9.29.2007 1:01pm
M. Lederman (mail):
3L2C: Thanks for responding. I think it's fairly clear from the legislative history and the language of the statute that Congress meant to protect only the right to hire co-religionists and not to, e.g., say "No Jews allowed," or "We don't hire Muslims." The whole impetus behind the exemption was to respect those religious institutions that make hiring decisions only within the flock, so as to strengthen religious ties internal to the community (see Brennan's concurrence in Amos, which is the best expression of this objective). It was not intended as a form of blanket immunity to avoid judicial oversight, akin to the ministerial exception at issue in Catholic Univ. and Starkman (which immunizes certain employment positions from any scrutiny at all, on any religious-discrimination grounds).

I concede that there are no cases directly on point, because as far as I know no employer has ever invoked the 702(a) exception as a grounds for anything other than co-religionist preferences. But my recollection of the legislative history, including of the 1972 amendments, was that the "of a particular religion" language was designed quite deliberately for this limited but important purpose.
9.29.2007 3:08pm
M. Lederman (mail):
Sorry, I meant to write that the ministerial exception immunizes certain employment positions from scrutiny against any claims of discrimination at all, religious or otherwise (e.g., sex, race, etc.). The 702(a) exemption is quite a different thing.
9.29.2007 3:11pm
ffsadf (mail):
Tony, you also have to be a Catholic male in good standing to become a Knight of Columbus中国呼吸网 肿瘤网
9.30.2007 4:37am
Milhouse (www):
It seems to me that it's perfectly reasonable for any ethnic club or organisation to give preference in employment to members of that ethnicity. If I'm running a Nepalese community centre and looking to hire a janitor, and I know of a Nepalese person in need of employment, surely providing that employment is part of the purpose of the centre, even though the job could be done just as well by anyone.

And if I hired a janitor and then found out that he had attended a fundraiser for the Maoist insurgency, I'd feel perfectly justified in firing him, regardless of what criteria I'd used in hiring him, because I'd see his affiliation as incompatible with the purposes of my organisation.
9.30.2007 5:58pm
New Pseudonym (mail):

I think it's fairly clear from the legislative history and the language of the statute that Congress meant to protect only the right to hire co-religionists and not to, e.g., say "No Jews allowed," or "We don't hire Muslims."

But that means the court gets to decide who is a co-religionist. That is about the clearest First Amendment violation I can think of.

Example: There are three synagogues about equidistant from where I live (full disclosure: I am Catholic). One is Conservative, one is Hassidic, one is Messianic. I feel confident that the members of 1 and 2 would deny that members of 3 are Jews (religiously), and possibly 1 would feel the same way about 2. (They don't walk to services on Friday evening, they don't dress modestly, etc.)

So yes, of course, let the courts decide exactly how a "religious organization" can decide who to hire.
9.30.2007 9:09pm
Eli Rabett (www):
The places for prayer and study occupy a very large part of most Jewish Centers, one might even say they are central. As to defining who is a Jew, ask mom.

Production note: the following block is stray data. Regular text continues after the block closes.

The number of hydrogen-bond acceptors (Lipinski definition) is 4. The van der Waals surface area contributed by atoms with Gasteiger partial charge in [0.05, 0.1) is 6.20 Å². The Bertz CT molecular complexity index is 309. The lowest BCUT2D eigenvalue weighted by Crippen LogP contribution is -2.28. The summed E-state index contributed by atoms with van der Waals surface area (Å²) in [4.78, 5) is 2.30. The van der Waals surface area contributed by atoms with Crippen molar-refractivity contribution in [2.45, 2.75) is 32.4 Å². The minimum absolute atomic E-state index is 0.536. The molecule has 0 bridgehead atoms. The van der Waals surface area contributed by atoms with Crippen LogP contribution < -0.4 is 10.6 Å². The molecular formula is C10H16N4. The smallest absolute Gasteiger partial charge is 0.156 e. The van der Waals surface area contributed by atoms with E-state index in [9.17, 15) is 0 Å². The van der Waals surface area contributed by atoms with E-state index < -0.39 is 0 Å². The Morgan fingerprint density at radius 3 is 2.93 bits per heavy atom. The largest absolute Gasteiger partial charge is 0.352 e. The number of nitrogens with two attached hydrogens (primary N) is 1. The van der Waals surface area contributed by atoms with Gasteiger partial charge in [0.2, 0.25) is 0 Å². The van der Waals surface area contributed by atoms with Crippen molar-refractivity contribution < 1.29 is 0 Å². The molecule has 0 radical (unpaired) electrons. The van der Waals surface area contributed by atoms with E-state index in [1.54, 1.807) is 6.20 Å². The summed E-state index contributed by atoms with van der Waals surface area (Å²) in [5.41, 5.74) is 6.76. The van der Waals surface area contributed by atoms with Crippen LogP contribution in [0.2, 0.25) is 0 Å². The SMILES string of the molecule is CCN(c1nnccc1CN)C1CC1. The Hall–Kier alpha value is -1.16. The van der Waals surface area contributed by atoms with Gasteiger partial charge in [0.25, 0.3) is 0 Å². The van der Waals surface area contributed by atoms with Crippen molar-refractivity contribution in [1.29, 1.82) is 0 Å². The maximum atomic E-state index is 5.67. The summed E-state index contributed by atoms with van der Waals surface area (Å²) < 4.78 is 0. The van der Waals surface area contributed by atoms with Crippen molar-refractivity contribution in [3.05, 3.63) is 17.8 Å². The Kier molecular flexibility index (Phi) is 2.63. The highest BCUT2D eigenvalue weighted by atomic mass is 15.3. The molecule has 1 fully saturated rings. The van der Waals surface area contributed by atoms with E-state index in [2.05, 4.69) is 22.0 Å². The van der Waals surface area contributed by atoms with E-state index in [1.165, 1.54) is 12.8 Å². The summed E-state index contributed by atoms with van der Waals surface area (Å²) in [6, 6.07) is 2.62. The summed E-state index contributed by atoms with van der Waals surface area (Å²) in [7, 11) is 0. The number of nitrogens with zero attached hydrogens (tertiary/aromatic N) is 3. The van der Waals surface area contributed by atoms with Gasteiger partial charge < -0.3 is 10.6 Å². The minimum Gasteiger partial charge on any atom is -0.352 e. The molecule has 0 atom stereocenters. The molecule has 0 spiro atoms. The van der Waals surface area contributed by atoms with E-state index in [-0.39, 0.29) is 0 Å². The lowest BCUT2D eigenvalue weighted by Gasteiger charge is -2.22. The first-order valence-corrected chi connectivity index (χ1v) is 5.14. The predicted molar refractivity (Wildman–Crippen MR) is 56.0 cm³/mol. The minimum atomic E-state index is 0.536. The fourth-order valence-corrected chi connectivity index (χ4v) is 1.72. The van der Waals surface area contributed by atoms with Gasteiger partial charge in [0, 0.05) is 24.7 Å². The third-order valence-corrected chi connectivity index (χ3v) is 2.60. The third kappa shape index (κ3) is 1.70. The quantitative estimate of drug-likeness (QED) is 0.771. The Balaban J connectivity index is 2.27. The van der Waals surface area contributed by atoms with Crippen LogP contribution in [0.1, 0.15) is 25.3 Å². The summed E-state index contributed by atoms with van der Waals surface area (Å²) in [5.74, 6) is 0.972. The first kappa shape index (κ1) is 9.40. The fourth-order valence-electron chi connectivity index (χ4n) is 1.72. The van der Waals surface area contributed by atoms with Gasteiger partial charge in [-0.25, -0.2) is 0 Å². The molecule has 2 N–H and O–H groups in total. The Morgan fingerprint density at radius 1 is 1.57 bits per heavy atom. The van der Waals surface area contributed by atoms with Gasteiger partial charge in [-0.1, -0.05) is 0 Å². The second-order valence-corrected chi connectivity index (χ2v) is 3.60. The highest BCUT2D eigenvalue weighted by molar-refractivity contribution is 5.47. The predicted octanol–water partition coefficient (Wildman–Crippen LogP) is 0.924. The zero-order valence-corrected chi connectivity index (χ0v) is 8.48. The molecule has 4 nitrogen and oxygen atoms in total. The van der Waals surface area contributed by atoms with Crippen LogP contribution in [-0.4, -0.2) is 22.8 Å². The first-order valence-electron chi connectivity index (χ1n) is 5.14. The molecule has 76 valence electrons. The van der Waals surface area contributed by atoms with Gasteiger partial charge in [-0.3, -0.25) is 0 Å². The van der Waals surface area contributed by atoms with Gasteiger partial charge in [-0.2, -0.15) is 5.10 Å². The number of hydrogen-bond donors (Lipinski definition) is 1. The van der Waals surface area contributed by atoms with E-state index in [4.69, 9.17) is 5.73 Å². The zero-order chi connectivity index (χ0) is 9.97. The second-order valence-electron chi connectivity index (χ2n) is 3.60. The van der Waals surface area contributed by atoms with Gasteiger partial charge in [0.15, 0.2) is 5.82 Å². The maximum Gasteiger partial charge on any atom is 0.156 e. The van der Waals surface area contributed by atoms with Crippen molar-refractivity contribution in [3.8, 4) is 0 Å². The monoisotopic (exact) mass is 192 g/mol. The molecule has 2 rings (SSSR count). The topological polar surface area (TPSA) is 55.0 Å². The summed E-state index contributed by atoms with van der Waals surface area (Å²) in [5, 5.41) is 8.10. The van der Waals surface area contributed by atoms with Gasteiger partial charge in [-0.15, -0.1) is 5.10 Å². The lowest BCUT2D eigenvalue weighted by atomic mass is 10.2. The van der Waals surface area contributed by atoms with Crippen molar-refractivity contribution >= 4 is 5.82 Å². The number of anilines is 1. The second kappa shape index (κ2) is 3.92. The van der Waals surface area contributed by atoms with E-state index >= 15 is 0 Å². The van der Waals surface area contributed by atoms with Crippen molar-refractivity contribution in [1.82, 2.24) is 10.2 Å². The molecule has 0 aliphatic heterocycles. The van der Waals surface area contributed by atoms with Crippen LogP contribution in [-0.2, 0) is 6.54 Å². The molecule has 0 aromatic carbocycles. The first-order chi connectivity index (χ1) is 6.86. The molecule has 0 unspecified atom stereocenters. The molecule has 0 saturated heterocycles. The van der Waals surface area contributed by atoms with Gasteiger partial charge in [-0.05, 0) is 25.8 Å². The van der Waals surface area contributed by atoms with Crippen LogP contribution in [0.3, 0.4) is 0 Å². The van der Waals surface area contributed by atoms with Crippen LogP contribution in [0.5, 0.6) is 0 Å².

9.30.2007 11:07pm
Ken Arromdee:

But that means the court gets to decide who is a co-religionist. That is about the clearest First Amendment violation I can think of.


No, it means the court has to assess the motives of the person doing the hiring and decide "did that person refuse to hire them in the belief that they are not a co-religionist". The court itself doesn't have to decide whether they are or not. It's the flip side of antidiscrimination laws which ban discrimination based on perceived group identity.
10.1.2007 12:59pm
New Pseudonym (mail):
OK, then let's change the hypothetical. A Catholic school dismisses a teacher because she is a sedevacantist, and therefore not a true Catholic. She responds that the dismissal is improper because she is a true Catholic. The grounds for dismissal are undisputed, the only dispute is whether she is a true Catholic. Does the court now inquire into the legitimacy of the election of John XXIII to determine whether the dismissal on the basis that she is not a true Catholic is valid?
10.1.2007 5:44pm
David M. Nieporent (www):
New Pseudonym -- your new hypothetical is no better. The courts don't decide whether the person is a Catholic or not. They decide what the motive for firing/not hiring the person is.

If the motive is that the person isn't a true Catholic, that's fine. They don't inquire into whether the person is a true Catholic -- just what the motive is.

If the motive is that the person is Hindu, then (in Lederman's formulation, which is too narrow, IMO) that's illegal. They're still not inquiring into whether the person is actually Hindu, but only what the motive is.

In other words, they can fire/not-hire all non-Catholics by whatever definition, but they can't single out Hindus and say "we'll hire everyone except them."
10.1.2007 6:21pm
Tony Tutins (mail):
Sure, you have to be Catholic to be a Knight of Columbus and thus manage the hall. But you don't have to be a Catholic to be a landscaper, a janitor, or a caterer working for the hall.

Eli, the decision does not talk about the JCC having places of prayer or study, just that the JCC was used occasionally as a study hall, and that the board of trustees prayed before their session. Basically the JCC building involved here sounds like any clubhouse, albeit with a kosher kitchen.
10.1.2007 9:26pm